Conductor Joseph Rescigno Returns to Virginia Opera
Harrison Opera House
September 27, 2013
Notes by John Campbell

At the end of the opera Falstaff, the title character declares “All the world is a jest.” Verdi was 79 when the opera came to the stage and it had taken him almost a year to create his masterly orchestration. It is a meticulous work as we learned when Joseph Rescigno led the Virginia Opera Orchestra peopled with top players of the Virginia Symphony Orchestra in a nuanced performance. The rhythmic sparkle and orchestral finesse is essential for the comedy to work. Maestro Rescigno provided the secure musical structure that underlies the freely declaimed monologues bathed in melodic abundance. At the end of the opera everything and everyone fall into place in an exuberant ten-part fugue, one of Maestro Rescigno’s two favorite moments in opera. This cascade of merriment brought the evening to a delightful end.

Virginia Opera Falstaff
Harrison Opera House
September 27, 2013
Review by M.D. Ridge

Say Verdi, and the mind jumps to his great operatic tragedies—La Traviata, Il Trovatore, MacBeth, Rigoletto, Aida, Otello. You’d think you’d have to look elsewhere for laughs—but not so.

Virginia Opera opened its 39th season September 27th with Giuseppe Verdi’s (1813-1901) richly comic Falstaff, his last opera, written in his late seventies. Boito’s complex but amusing libretto gave the composer a complex, amusing character—Sir John Falstaff, who appears in three Shakespearean plays, Henry IV, Parts 1 & 2 and The Merry Wives of Windsor. He’s a fat, lecherous, over-the-hill trickster down on his luck, who still sees himself as an irresistibly seductive lover. He meets his match when he tries to put the moves on two wealthy married women, Alice Ford and Meg Page, sending them identical love letters. Not a good move.

Baritone Stephen Powell sets a high standard for the cast. His huge but very musical voice and wonderfully nuanced acting bring out not only the old rogue’s ridiculous self-delusions but the rueful moments when Falstaff has intimations of mortality. Powell’s comic timing and vocal agility shine as his character describes how Alice will succumb to his charms, singing her cooing surrender in a surprising falsetto—completely unexpected, and utterly hilarious.

As Alice Ford (okay, a-LEE-chay—it is an Italian opera), Cuban-born soprano Elizabeth Caballero has spunk—and splendid pipes. She organizes the women’s revenge on Falstaff. Contralto Ann McMahon Quintero is Mistress Quickly, with a creamy, dark voice and an imposing décolletage; as the go-between, she gets Falstaff to come to the Ford house so Alice and Meg can play a trick on him.

With strength and presence, baritone Weston Hurt sings jealous John Ford, Alice’s husband. He doesn’t know it’s all a trick, and shows up with reinforcements to search the house. Alice and Meg bundle Falstaff into a big laundry basket and have him dumped out the window into the Thames below. It’s all a very fast-moving slapstick shell game (who’s hidden in what basket?), with pairs of characters in sporting garb—cricket, tennis, rugby, golf—running through the back of the set. Why? Who cares! It’s funny! Think Woody Allen with the Keystone Cops.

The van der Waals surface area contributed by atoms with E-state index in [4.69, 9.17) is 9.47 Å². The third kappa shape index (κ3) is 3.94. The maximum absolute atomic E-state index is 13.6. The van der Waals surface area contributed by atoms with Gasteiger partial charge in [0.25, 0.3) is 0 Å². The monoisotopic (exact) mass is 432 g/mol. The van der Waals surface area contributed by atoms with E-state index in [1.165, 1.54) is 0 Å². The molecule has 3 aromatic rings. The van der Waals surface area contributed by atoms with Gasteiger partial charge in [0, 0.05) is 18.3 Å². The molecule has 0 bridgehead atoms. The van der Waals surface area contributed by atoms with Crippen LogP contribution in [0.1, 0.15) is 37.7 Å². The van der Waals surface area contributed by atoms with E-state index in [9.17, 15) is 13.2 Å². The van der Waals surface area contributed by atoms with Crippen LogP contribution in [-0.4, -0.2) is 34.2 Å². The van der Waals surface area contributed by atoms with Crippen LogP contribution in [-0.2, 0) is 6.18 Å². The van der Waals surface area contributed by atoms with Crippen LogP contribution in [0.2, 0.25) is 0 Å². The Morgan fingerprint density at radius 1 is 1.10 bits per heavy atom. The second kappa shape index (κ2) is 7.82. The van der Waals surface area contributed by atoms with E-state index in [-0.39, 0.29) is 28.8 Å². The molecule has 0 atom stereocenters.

And in Act III, it’s both funny and sad to watch Falstaff totter very slowly across the stage, lamenting that a noble knight could be treated so ignobly.

But the fun’s not over: Alice, Meg and Mistress Quickly plot further revenge, and arrange a tryst in the garden at night. Meanwhile, Nannetta, Alice’s schoolgirl daughter, loves young Fenton but is being forced by her father to marry the clerical twit Dr. Caius. But the Windsor wives know what to do about that, too.

When Falstaff shows up for his garden tryst, he’s captured, poked, prodded, teased, and tormented by the masked plotters, and finally admits that he’s been played for a fool—in a way, it’s a relief for him.

Soprano Amanda Opuszynski is a charming Nanetta, pertly Gigi-like in schoolgirl braids but entrancing in her Queen of the Fairies disguise; her voice grows with her character. Tenor Aaron Blake ably and tenderly sings her lovelorn beau Fenton.

Meg Page, sung by mezzo Courtney Miller, gives good support to Caballero’s more insistent character. Dr. Caius is really a stock character, but tenor Ryan Connelly sings him well. Falstaff’s servants Bardolfo and Pistola— stock characters too— are given comic life and indefatigable energy by tenor Jeffrey Halili and bass Jeffrey Tucker.

It’s not easy to keep all the balls in the air all the time for something as frothy as this— but stage director Stephen Lawless has made wonderfully imaginative choices that move the action right along, especially when John Ford and his men pile laundry baskets and furniture together to make a slow-moving barricade from which to attack Falstaff. It’s a great sight joke, and the audience howled with appreciation. One might ask how and why Mistress Quickly rolled her tea cart everywhere, but it really doesn’t matter.

Scenic and costume designer Russell Craig set this Falstaff apparently in a near-deserted theatre. Various large baskets are labeled with the names of Shakespearean plays—Macbeth, Lear, Midsummer Night’s Dream, etc.—allusions that make sense in the final scene. I particularly liked John Ford’s shooting outfit (very Downton Abbey!) and Falstaff’s highly detailed court outfit, with cloak and sashes—even an Order of the Garter garter.

But all would have been for naught without Stephen Powell’s funny, touching, powerful performance as Falstaff—and, not least, Verdi’s glorious music.

This review was originally broadcast on WHRO 90.3 FM’s “From the other side of the Footlights.”

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